Macnair’s debut novel combines young-adult adventure and shameless puns in a frothy tale of a young boy on a wild quest across a fantasyland quite similar to our own.
In young Thomas’ world, words hold great power, and the Ministry of Text exerts an iron control over all language. When he accidentally stumbles across a strange object bearing unknown words, he soon sets off on a journey that takes him across the land—all the way to the Ministry itself, where he’s summarily enrolled in the Ministry’s Academy. The Academy introduces Thomas to new ideas, such as Scribbling and Wordology, and to new friends, including the mischievous older student Webster. Thomas also hears a rumor that the Ministry is secretly working to reconstruct the Original Word—the source of all language and all power, which, legend has it, was shattered by the Great Vocabulist ages ago. Thomas and Webster go on to travel with a band of dread Word Riders, and they encounter a host of furious fancies and a plethora of punishing puns. One startling revelation, about the legendary Scribbler Knight Artie Pendragon, hinges on wordplay—as does the book as a whole. The wordplay, in fact, is the book’s strongest element, although it ranges from the clever—“Chestnut stallions, roasting in the summer heat, thundered into the village.”—to clunky and cringe-worthy—“A cloud of warm aroma belched from the bakery.” The small details of the novel’s fictional world are often intriguing, as when Thomas and Webster use a rat-powered paddle boat. The plot offers few surprises, but the riotous nature of the colorful characters and the author’s gleeful way with wordplay more than makes up for it.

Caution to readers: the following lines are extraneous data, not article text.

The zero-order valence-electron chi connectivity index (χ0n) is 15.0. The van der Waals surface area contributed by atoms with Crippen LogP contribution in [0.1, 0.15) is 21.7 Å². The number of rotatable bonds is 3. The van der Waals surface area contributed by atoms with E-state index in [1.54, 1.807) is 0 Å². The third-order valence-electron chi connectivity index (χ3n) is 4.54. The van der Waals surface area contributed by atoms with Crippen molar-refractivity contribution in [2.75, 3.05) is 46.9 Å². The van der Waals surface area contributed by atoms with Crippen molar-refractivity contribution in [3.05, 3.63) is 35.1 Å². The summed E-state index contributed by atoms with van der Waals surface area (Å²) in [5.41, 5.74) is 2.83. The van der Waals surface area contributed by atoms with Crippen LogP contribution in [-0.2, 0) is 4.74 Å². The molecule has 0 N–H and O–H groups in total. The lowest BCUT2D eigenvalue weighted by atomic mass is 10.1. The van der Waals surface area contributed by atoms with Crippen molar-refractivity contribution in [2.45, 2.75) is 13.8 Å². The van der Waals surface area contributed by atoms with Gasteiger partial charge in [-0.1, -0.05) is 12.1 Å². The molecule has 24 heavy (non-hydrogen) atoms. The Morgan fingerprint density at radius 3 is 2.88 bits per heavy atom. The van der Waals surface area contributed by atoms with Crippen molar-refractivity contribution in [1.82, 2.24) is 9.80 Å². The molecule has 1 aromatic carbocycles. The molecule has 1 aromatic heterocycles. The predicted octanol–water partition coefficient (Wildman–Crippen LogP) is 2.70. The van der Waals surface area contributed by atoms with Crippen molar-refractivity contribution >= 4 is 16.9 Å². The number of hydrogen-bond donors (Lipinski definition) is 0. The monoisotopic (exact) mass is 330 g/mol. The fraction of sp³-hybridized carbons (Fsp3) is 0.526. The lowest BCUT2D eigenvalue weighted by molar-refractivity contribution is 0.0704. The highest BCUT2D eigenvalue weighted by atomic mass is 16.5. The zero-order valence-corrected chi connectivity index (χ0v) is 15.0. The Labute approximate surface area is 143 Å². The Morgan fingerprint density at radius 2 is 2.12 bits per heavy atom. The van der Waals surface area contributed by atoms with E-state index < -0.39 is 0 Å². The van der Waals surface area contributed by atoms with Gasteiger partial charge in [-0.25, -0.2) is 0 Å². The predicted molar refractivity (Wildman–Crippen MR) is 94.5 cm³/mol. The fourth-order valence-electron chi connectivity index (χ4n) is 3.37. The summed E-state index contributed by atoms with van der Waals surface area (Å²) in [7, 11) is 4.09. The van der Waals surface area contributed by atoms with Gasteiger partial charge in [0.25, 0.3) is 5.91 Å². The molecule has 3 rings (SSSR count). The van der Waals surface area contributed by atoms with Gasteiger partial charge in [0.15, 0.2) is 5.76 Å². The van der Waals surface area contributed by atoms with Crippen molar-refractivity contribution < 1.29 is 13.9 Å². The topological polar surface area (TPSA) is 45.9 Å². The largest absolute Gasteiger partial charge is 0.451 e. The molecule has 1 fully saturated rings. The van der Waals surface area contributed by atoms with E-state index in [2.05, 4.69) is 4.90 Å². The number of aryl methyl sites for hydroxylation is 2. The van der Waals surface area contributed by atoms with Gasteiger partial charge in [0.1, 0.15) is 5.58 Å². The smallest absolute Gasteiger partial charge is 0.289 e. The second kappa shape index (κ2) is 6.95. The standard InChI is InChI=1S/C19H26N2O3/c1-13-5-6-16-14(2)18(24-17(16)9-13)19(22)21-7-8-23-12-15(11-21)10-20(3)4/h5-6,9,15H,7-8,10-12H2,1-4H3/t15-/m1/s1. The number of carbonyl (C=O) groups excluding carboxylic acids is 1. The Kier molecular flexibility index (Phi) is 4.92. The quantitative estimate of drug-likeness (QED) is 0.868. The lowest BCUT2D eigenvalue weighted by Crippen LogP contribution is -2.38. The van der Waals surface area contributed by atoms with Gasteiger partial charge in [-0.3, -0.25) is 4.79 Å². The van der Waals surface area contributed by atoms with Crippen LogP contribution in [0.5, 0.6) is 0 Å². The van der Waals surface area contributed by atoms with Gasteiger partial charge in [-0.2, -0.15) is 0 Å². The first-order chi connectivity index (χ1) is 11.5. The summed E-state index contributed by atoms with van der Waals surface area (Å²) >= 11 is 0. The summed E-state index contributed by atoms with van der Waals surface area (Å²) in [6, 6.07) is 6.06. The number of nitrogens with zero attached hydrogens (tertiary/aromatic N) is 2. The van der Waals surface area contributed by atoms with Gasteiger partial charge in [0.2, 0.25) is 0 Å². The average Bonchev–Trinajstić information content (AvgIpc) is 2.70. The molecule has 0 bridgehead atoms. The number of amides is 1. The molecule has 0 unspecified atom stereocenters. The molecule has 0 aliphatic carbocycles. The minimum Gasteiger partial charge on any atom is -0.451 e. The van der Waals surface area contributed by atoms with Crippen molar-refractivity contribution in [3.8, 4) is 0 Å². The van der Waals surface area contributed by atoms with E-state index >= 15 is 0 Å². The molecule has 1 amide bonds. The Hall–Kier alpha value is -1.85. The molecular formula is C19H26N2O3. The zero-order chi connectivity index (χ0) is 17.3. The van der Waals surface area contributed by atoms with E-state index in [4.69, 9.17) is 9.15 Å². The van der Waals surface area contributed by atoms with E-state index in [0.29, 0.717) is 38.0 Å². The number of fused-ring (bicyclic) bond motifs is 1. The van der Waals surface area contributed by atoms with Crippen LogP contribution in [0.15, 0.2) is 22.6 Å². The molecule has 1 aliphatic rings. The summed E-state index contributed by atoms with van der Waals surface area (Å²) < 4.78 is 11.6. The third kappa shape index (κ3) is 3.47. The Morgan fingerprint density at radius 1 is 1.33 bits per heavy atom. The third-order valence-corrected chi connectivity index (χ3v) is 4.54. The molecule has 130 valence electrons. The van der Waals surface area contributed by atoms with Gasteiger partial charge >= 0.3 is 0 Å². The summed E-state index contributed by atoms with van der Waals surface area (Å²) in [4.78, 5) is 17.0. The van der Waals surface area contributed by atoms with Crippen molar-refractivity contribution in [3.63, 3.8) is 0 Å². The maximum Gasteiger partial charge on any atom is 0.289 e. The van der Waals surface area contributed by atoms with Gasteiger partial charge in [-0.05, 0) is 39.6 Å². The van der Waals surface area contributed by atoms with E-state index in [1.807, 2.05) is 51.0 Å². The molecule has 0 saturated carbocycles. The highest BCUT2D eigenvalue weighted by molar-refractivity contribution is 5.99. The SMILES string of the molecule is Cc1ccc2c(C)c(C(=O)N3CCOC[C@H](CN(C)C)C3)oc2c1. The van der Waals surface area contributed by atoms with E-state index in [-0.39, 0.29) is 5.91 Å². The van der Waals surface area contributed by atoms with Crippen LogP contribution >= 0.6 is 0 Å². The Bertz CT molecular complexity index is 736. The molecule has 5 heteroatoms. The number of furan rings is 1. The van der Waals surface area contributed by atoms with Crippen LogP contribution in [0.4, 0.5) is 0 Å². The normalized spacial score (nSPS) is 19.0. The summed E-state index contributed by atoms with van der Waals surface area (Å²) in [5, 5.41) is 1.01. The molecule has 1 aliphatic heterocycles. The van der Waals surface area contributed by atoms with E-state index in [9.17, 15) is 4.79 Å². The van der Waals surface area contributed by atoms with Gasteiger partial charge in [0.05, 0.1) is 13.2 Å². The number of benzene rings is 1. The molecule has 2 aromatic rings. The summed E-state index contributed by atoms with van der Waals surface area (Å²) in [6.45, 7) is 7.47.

A cheeky YA tale suffused with a love for language.